Antidiuretic Hormone. Antidiuretic hormone (ADH) is produced by a portion of your brain called the hypothalamus. The primary stimulus for ADH secretion into your bloodstream is an increase in the osmolality (concentration of salt) of the blood plasma. The salt in each milliliter of plasma increases when you are dehydrated or when you eat salty food. Consider the stimulus of dehydration shown in the figure here. Dehydration 1 causes an increase in the solute concentrations in the blood 2. Osmoreceptors in the hypothalamus 3 respond to the elevated blood osmolality by triggering a sensation of thirst 4 and by an increase in the secretion of ADH 5.

ADH causes the walls of the distal tubules and collecting ducts in your kidneys (see figure 26.10c) to become more permeable to water, thus increasing the amount of water they absorb from the urine as it passes through your kidneys 6. The increased absorption of water from the kidneys feeds back to the osmoreceptors (the dashed line), causing a reduction in the secretion of ADH. When the secretion of ADH is reduced, the walls become less permeable, and you excrete more water in your urine.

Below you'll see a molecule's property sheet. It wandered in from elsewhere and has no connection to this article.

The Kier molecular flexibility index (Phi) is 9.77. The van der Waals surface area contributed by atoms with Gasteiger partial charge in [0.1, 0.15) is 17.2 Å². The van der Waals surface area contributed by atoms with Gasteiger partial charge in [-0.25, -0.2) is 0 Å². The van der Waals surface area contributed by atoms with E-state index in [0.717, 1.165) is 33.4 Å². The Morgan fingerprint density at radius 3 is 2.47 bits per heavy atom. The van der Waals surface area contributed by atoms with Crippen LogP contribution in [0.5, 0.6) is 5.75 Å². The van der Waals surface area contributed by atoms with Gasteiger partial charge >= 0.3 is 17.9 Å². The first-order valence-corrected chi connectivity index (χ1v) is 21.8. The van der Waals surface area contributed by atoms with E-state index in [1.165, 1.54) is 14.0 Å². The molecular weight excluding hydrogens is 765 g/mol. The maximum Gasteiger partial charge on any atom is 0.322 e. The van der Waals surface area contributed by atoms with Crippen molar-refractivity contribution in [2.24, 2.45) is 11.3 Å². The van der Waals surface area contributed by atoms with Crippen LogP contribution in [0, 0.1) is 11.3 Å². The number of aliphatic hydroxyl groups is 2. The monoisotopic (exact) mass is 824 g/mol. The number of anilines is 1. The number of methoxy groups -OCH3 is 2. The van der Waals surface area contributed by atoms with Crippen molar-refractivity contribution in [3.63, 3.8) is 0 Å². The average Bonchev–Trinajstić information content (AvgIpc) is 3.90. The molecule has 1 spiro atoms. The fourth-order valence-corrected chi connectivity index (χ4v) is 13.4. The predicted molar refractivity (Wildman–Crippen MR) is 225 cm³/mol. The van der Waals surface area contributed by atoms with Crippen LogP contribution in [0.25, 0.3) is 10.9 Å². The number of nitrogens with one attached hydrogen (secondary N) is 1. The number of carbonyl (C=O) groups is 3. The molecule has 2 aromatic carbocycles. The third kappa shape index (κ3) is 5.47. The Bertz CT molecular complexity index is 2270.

Under conditions of maximal ADH secretion, you excrete only 600 milliliters of highly concentrated urine per day. A person who lacks ADH has the disorder known as diabetes insipidus and constantly excretes a large volume of dilute urine. Such a person may become severely dehydrated and succumb to dangerously low blood pressure.

Aldosterone. Sodium ion is the major solute in your blood plasma. When the blood concentration of Na+ falls, the blood osmolality also falls. This drop in osmolality inhibits ADH secretion, causing more water to remain in the collecting duct for excretion in your urine. As a result, your blood volume and blood pressure decrease. A decrease in extracellular Na+ also causes more water to be drawn into your cells by osmosis, partially offsetting the drop in plasma osmolality but further decreasing your blood volume and blood pressure. If Na+ deprivation is severe, the blood volume may fall so low that there is insufficient blood pressure to sustain your life. For this reason, salt is necessary for life. Many animals have a "salt hunger” and actively seek salt. This is why a "salt lick” will attract deer.

A drop in blood Na+ concentration is normally compensated by the kidneys under the influence of another hormone, aldosterone, which is also secreted by your brain. Indeed, under conditions of maximal aldosterone secretion, Na+ may be completely absent from the urine.

The reabsorption of Na+ is followed by Cl" and by water, so aldosterone has the net effect of promoting the retention of both salt and water. It thereby helps to maintain your blood volume, osmolality, and pressure.